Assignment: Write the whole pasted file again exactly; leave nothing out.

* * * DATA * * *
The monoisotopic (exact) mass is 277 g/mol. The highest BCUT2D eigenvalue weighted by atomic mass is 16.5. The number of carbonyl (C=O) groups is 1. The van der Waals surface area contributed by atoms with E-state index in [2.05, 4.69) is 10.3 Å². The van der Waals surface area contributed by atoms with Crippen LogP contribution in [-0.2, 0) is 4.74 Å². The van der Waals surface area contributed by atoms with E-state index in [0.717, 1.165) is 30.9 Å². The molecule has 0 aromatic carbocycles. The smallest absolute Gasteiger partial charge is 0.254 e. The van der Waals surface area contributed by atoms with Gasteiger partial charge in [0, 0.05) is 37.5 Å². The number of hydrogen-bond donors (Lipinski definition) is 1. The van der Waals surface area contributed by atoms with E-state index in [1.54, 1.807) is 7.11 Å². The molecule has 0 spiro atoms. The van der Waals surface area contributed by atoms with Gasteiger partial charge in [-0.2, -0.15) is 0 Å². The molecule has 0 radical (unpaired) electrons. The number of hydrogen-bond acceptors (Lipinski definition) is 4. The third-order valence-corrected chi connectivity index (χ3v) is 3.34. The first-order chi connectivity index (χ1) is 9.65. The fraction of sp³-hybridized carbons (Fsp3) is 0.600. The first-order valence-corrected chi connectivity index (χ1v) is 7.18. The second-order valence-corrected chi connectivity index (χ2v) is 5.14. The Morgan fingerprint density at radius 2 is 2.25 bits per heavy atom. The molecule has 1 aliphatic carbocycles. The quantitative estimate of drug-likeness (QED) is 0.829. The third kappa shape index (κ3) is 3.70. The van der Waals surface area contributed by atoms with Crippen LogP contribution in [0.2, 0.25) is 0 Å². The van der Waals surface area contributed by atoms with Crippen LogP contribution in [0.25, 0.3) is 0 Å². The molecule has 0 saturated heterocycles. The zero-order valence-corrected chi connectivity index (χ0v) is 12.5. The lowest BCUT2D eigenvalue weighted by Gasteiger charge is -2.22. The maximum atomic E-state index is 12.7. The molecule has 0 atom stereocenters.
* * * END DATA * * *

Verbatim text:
The monoisotopic (exact) mass is 277 g/mol. The highest BCUT2D eigenvalue weighted by atomic mass is 16.5. The number of carbonyl (C=O) groups is 1. The van der Waals surface area contributed by atoms with E-state index in [2.05, 4.69) is 10.3 Å². The van der Waals surface area contributed by atoms with Crippen LogP contribution in [-0.2, 0) is 4.74 Å². The van der Waals surface area contributed by atoms with E-state index in [0.717, 1.165) is 30.9 Å². The molecule has 0 aromatic carbocycles. The smallest absolute Gasteiger partial charge is 0.254 e. The van der Waals surface area contributed by atoms with Gasteiger partial charge in [0, 0.05) is 37.5 Å². The number of hydrogen-bond donors (Lipinski definition) is 1. The van der Waals surface area contributed by atoms with E-state index in [1.54, 1.807) is 7.11 Å². The molecule has 0 spiro atoms. The van der Waals surface area contributed by atoms with Gasteiger partial charge in [-0.2, -0.15) is 0 Å². The molecule has 0 radical (unpaired) electrons. The number of hydrogen-bond acceptors (Lipinski definition) is 4. The third-order valence-corrected chi connectivity index (χ3v) is 3.34. The first-order chi connectivity index (χ1) is 9.65. The fraction of sp³-hybridized carbons (Fsp3) is 0.600. The first-order valence-corrected chi connectivity index (χ1v) is 7.18. The second-order valence-corrected chi connectivity index (χ2v) is 5.14. The Morgan fingerprint density at radius 2 is 2.25 bits per heavy atom. The molecule has 1 aliphatic carbocycles. The quantitative estimate of drug-likeness (QED) is 0.829. The third kappa shape index (κ3) is 3.70. The van der Waals surface area contributed by atoms with Crippen LogP contribution in [0.2, 0.25) is 0 Å². The van der Waals surface area contributed by atoms with Crippen LogP contribution in [0.25, 0.3) is 0 Å². The molecule has 0 saturated heterocycles. The zero-order valence-corrected chi connectivity index (χ0v) is 12.5. The lowest BCUT2D eigenvalue weighted by Gasteiger charge is -2.22. The maximum atomic E-state index is 12.7. The molecule has 0 atom stereocenters.